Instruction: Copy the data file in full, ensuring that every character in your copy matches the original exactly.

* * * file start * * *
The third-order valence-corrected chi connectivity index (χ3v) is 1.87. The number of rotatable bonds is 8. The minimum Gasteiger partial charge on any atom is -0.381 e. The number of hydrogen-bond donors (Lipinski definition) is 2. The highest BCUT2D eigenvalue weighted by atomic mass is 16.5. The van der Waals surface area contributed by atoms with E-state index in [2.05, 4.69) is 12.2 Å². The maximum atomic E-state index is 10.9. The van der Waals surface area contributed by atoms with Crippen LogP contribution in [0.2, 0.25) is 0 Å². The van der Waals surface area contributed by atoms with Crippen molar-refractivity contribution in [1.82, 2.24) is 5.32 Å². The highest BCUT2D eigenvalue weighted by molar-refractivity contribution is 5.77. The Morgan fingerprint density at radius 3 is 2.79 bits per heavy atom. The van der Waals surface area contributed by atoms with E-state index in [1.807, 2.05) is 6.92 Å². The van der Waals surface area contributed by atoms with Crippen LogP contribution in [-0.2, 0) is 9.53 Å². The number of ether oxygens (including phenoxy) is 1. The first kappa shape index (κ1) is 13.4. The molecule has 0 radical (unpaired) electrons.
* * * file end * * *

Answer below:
The third-order valence-corrected chi connectivity index (χ3v) is 1.87. The number of rotatable bonds is 8. The minimum Gasteiger partial charge on any atom is -0.381 e. The number of hydrogen-bond donors (Lipinski definition) is 2. The highest BCUT2D eigenvalue weighted by atomic mass is 16.5. The van der Waals surface area contributed by atoms with E-state index in [2.05, 4.69) is 12.2 Å². The maximum atomic E-state index is 10.9. The van der Waals surface area contributed by atoms with Crippen LogP contribution in [0.2, 0.25) is 0 Å². The van der Waals surface area contributed by atoms with Crippen molar-refractivity contribution in [1.82, 2.24) is 5.32 Å². The highest BCUT2D eigenvalue weighted by molar-refractivity contribution is 5.77. The Morgan fingerprint density at radius 3 is 2.79 bits per heavy atom. The van der Waals surface area contributed by atoms with E-state index in [1.807, 2.05) is 6.92 Å². The van der Waals surface area contributed by atoms with Crippen LogP contribution in [-0.2, 0) is 9.53 Å². The number of ether oxygens (including phenoxy) is 1. The first kappa shape index (κ1) is 13.4. The molecule has 0 radical (unpaired) electrons.